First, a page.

PTC Expansion - Red Clay Complex
It is January 2020 on a beautiful Sumter, South Carolina day. Temperatures are fluctuating in the winter months from the mid 40's to the mid 60's providing year round tennis play at the Palmetto Tennis Center located within Palmetto Park. The year 2020 marks the largest change taking place at the PTC. A physical transformation has begun and the daily play of tennis will soon be changed forever in Sumter, SC.
The 2020 PTC Expansion will include a new entranceway into the facility, a large operations building where staff, an expanded pro shop, concessions and restrooms will be housed. Adjacent to the operations building will be a beautiful courtyard with enjoyable seating. Tennis players will have the opportunity of exciting new play not found just anywhere in the US. The PTC Expansion will also include additional outdoor tennis courts; four pickleball/youth courts, one single play half court, seven oversized and one stadium court all built with the new RedClayUSA red clay court system. These courts will be installed following the completion of the entranceway and operations building.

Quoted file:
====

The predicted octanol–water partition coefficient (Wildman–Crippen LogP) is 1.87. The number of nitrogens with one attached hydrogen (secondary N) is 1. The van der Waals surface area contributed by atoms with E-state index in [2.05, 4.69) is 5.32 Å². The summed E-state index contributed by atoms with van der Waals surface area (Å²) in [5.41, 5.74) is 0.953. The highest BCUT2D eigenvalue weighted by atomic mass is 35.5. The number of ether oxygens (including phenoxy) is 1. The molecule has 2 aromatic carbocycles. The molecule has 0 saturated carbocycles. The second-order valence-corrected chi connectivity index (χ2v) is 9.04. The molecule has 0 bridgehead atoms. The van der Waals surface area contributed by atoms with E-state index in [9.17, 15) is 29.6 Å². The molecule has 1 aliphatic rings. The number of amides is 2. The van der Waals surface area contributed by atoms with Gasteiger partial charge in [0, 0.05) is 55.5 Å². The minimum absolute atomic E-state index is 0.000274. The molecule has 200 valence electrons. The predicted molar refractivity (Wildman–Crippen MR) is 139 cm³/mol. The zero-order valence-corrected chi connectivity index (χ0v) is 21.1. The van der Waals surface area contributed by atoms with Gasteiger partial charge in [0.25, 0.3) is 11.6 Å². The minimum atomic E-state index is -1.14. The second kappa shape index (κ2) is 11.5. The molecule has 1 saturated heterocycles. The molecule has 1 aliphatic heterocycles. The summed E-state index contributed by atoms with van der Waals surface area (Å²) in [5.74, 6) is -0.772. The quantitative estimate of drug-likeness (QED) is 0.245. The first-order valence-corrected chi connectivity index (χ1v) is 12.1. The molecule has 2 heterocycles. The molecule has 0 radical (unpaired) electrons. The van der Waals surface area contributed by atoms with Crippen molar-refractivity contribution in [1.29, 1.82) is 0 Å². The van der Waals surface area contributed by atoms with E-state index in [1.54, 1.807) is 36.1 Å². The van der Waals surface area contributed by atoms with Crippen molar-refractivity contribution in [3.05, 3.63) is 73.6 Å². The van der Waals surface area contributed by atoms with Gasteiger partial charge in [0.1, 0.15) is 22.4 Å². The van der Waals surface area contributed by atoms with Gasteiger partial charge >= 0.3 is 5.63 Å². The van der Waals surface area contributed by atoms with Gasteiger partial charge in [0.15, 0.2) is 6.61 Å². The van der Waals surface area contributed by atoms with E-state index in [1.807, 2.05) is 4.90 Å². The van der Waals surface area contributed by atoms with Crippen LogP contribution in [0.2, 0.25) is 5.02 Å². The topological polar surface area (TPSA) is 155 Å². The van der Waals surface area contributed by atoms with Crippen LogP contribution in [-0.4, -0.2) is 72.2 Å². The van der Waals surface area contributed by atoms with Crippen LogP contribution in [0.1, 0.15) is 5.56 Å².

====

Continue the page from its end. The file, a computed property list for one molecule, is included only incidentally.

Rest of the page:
RedClay USA is the leading U.S. organization promoting the advancement of red clay tennis in America and an authoritative voice for introducing European red clay courts as a "new" sport and lifetime cultural activity. “We eagerly look forward to working hand in hand with Sumter and PTC to create the finest high-profile and leading-edge tennis facility in North America,” stated Brian Osterberg, CEO of RedClay, USA LLC. “We believe the leadership exhibited by Sumter will spearhead a change in American tennis.”
SUMTER, SC (11 APRIL 2019) – RedClay USA LLC has named the City of Sumter’s Palmetto Tennis Center (PTC), as an exclusive Southern Section Innovation Center for its expansion into engineered red clay courts.
The PTC announced expansion plans in early 2019, with the addition of eight red clay pro courts. “We will be one of the first facilities in the United States to have engineered red clay courts available,” stated Susan Wild, City Recreation Director. “The engineered red clay courts are porous, which means less rain saturation and they are more economical for long-term maintenance.”